Now you might think that I am wrong, or least simplistic in placing so much significance on the impact of certain types of figures in our culture. Pardon me if I sound a little like Bill Cosby, for I do largely sympathize with the no none-sense style criticism’s he himself fielded so much criticism for voicing against our contemporary black culture. But the only partially justified indignities of Professor Michael Eric Dyson and others on behalf of our contemporary black culture aside, the source of Mr. Cosby’s righteous, albeit sometimes condescending, anger and disappointment is that he well remembers a time in this country’s history when even though the chips were stacked against us we could largely unite around the positivity of our art and our culture. (That now somewhat iconic episode of Aaron McGruder’s controversial cartoon The Boondocks wherein he brings Martin Luther King Jr. out of a forty year coma to see what has become of black America, pointedly if stingingly throws in our faces the extent to which we have sunk into a cultural perversion that serves us neither politically or socially.)

There are people in our communities of course who do not want to hear such talk. Some people like Professor Dyson are quick to point out, and rightly so, that there is a myriad of structural obstacles that still vie against black America’s equal  acquisition of the American dream. Even still, can those who might call themselves advocates of our cultural status quo suggest with a straight face that our culture sustains us now in the face of adversity as it did for our enslaved ancestors? Does it nurture us in the way that the stirring, primal and majestic melodies of our “negro  spirituals” provided hope and solace for those enduring the the cruel malice of the slave master’s whip? Does our culture today provide for the moral center of gravity upon which a Dr. King as well as a Malcolm X could stand; two men who both rejected materialism, who were both intolerant towards profane speech, who upheld a standard of black manhood which itself could only abide within it a high standard of reverence for black womanhood? Is their legacy reflected in the music of Lil’ Wayne and of Jay Z, for the most part? Are the values we teach in our churches reflected in the values imparted by the lyrical sentiments of Rick Ross or Rihanna? Do we uphold the standard of respect and admiration we should have for our women in these songs and videos of these artists, particularly when Black Entertainment Television is willing to show us these images over and over again but does not cover the deaths of Rosa Parks and Coretta Scott King at the time that they happen? I speak here of the vast trends of our culture. Surely I could think of a couple positive songs that Snoop Dogg has written, but I can’t think of a single song Marvin Gaye ever sang that was demeaning to women or disrespectful to anyone. The image we construct of ourselves in our culture, that we accept of ourselves, is wholly unbefitting a great people. But it’s so easy to accept it. That is why those among us who are willing to must band together on a higher plane of cultural observance. One which upholds the higher trends of our history and which cares not to appease the rest.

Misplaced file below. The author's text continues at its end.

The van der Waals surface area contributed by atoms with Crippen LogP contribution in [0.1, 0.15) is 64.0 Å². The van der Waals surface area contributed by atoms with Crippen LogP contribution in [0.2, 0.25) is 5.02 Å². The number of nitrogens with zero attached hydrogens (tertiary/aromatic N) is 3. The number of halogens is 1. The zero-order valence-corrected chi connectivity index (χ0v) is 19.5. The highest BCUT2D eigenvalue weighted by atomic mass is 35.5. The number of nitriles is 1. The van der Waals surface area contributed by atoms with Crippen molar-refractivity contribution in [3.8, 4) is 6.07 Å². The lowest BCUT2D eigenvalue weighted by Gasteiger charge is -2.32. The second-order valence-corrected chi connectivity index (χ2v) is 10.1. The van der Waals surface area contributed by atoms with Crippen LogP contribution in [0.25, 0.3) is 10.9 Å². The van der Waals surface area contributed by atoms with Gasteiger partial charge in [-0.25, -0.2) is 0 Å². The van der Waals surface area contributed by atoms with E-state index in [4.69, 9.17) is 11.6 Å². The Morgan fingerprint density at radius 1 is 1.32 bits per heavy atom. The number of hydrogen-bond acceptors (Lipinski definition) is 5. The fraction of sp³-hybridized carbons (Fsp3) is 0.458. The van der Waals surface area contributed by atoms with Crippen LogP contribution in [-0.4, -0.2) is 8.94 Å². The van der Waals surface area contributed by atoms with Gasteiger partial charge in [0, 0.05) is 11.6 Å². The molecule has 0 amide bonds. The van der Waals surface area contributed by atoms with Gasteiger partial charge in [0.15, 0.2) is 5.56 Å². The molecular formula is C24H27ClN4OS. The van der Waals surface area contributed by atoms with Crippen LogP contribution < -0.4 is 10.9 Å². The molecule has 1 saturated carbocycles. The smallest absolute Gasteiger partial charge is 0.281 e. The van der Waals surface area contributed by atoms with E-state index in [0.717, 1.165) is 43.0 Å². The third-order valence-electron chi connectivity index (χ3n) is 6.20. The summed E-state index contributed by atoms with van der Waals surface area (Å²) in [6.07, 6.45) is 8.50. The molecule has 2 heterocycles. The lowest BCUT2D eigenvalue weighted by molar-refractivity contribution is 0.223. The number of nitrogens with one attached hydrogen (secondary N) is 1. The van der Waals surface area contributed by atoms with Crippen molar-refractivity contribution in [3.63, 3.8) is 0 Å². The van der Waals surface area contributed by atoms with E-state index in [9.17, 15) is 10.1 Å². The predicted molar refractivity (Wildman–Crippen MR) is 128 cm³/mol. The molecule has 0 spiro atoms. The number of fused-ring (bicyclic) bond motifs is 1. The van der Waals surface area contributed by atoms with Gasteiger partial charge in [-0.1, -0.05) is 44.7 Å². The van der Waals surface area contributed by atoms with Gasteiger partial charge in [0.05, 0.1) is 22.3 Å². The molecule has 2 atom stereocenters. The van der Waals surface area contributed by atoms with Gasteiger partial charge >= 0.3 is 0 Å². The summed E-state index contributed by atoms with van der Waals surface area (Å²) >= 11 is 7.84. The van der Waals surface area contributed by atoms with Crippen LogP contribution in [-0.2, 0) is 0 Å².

I am called to remember W.E.B. Du Bois’s belief that Afro-America could only uplift itself if “the advance guard of the race,” pursued a cultural awakening within the black community.  (W.E.B. Du Bois labeled those blacks who would take up this charge, perhaps a bit snobbishly, as the “talented tenth,”) It was this conviction on the part of W.E.B. Du Bois and other prominent black artists and intellectuals including the NAACP, which prompted the direct engineering of the Harlem Renaissance, which really did elevate both black and white America’s view of the negro people. So did black operatic performance, black drama, poetry, literature and Jazz find their first major platform from which to leap into the imagination of the country at large. From this conscientious attempt to change the nation through high art did we get Langston Hughes, Bill Robinson and even Duke Ellington and these artists and many others of the time largely paved the way for every great black actor, singer and author who would come after.  Art was the vehicle by which black America reached out across racial lines because in art and literature we were able to speak a language of the heart that was defiant of our differences. What language do we speak now with our artistry of materialism, sexual gratuity, disrespect and violence? Even if we do bring people together with these, what do we bring people together for?

Dr. King described the movement he led as a spiritual movement, one in which agape love and goodwill for mankind was recognized as the central element of their striving.  In this is the ultimate show of humility. In this is the long-suffering self-sacrifice that I know some determined African-Americans will embody as they set the moral compass for this country in the 21rst century. Yet we must be willing to sacrifice ourselves to enduring the bitterness of those black people, those white people, and all those cynical voices so automatically arrayed against those who would labor to lift our consciousness to a higher state of mind. In this we make the path straight for the ultimate liberation of black America, which is the ultimate liberation of America herself. Those who carry this burden are the sons and daughters of slave heroes and martyrs. We are the Day Breakers, in the words of Renaissance  poet Arna Bontemps. Non-violent resisters of a decadent social order. But even so:

“We are not come to wage a strife,

With swords upon this hill,

It is not wise to waste the life

Against a stubborn will.

Yet would we die as some have done.

Beating a way for the rising sun…”